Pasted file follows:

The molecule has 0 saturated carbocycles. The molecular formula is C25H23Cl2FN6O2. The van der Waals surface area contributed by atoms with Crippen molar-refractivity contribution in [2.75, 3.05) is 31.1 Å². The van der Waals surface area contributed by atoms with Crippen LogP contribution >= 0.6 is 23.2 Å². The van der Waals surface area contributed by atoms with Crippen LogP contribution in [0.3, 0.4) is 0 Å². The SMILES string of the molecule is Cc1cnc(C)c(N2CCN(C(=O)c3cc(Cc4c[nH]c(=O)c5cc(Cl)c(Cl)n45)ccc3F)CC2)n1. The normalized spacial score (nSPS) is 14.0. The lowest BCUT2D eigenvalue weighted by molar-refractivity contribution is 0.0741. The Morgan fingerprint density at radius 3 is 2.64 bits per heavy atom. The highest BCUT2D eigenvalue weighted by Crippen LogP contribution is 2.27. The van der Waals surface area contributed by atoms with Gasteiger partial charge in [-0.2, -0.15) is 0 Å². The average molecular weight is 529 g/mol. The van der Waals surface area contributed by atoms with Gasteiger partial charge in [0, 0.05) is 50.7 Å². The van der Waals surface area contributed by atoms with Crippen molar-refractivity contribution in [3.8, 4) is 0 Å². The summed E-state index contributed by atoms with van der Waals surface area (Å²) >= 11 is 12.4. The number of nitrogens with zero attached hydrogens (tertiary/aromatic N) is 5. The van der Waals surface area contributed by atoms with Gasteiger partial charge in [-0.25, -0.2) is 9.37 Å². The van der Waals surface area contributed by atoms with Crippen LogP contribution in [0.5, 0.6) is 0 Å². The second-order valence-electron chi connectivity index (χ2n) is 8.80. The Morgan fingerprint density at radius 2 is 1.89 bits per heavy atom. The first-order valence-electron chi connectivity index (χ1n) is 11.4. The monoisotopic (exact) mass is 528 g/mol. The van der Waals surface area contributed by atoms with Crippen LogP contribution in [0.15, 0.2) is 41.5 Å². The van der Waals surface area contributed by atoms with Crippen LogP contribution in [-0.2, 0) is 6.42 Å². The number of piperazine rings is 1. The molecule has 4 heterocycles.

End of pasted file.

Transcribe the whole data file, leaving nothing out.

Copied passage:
The molecule has 0 saturated carbocycles. The molecular formula is C25H23Cl2FN6O2. The van der Waals surface area contributed by atoms with Crippen molar-refractivity contribution in [2.75, 3.05) is 31.1 Å². The van der Waals surface area contributed by atoms with Crippen LogP contribution >= 0.6 is 23.2 Å². The van der Waals surface area contributed by atoms with Crippen LogP contribution in [0.3, 0.4) is 0 Å². The SMILES string of the molecule is Cc1cnc(C)c(N2CCN(C(=O)c3cc(Cc4c[nH]c(=O)c5cc(Cl)c(Cl)n45)ccc3F)CC2)n1. The normalized spacial score (nSPS) is 14.0. The lowest BCUT2D eigenvalue weighted by molar-refractivity contribution is 0.0741. The Morgan fingerprint density at radius 3 is 2.64 bits per heavy atom. The highest BCUT2D eigenvalue weighted by Crippen LogP contribution is 2.27. The van der Waals surface area contributed by atoms with Gasteiger partial charge in [-0.2, -0.15) is 0 Å². The average molecular weight is 529 g/mol. The van der Waals surface area contributed by atoms with Gasteiger partial charge in [0, 0.05) is 50.7 Å². The van der Waals surface area contributed by atoms with Crippen molar-refractivity contribution in [3.8, 4) is 0 Å². The summed E-state index contributed by atoms with van der Waals surface area (Å²) >= 11 is 12.4. The number of nitrogens with zero attached hydrogens (tertiary/aromatic N) is 5. The van der Waals surface area contributed by atoms with Gasteiger partial charge in [-0.25, -0.2) is 9.37 Å². The van der Waals surface area contributed by atoms with Crippen LogP contribution in [0.5, 0.6) is 0 Å². The second-order valence-electron chi connectivity index (χ2n) is 8.80. The Morgan fingerprint density at radius 2 is 1.89 bits per heavy atom. The first-order valence-electron chi connectivity index (χ1n) is 11.4. The monoisotopic (exact) mass is 528 g/mol. The van der Waals surface area contributed by atoms with Crippen LogP contribution in [0.15, 0.2) is 41.5 Å². The van der Waals surface area contributed by atoms with Crippen LogP contribution in [-0.2, 0) is 6.42 Å². The number of piperazine rings is 1. The molecule has 4 heterocycles.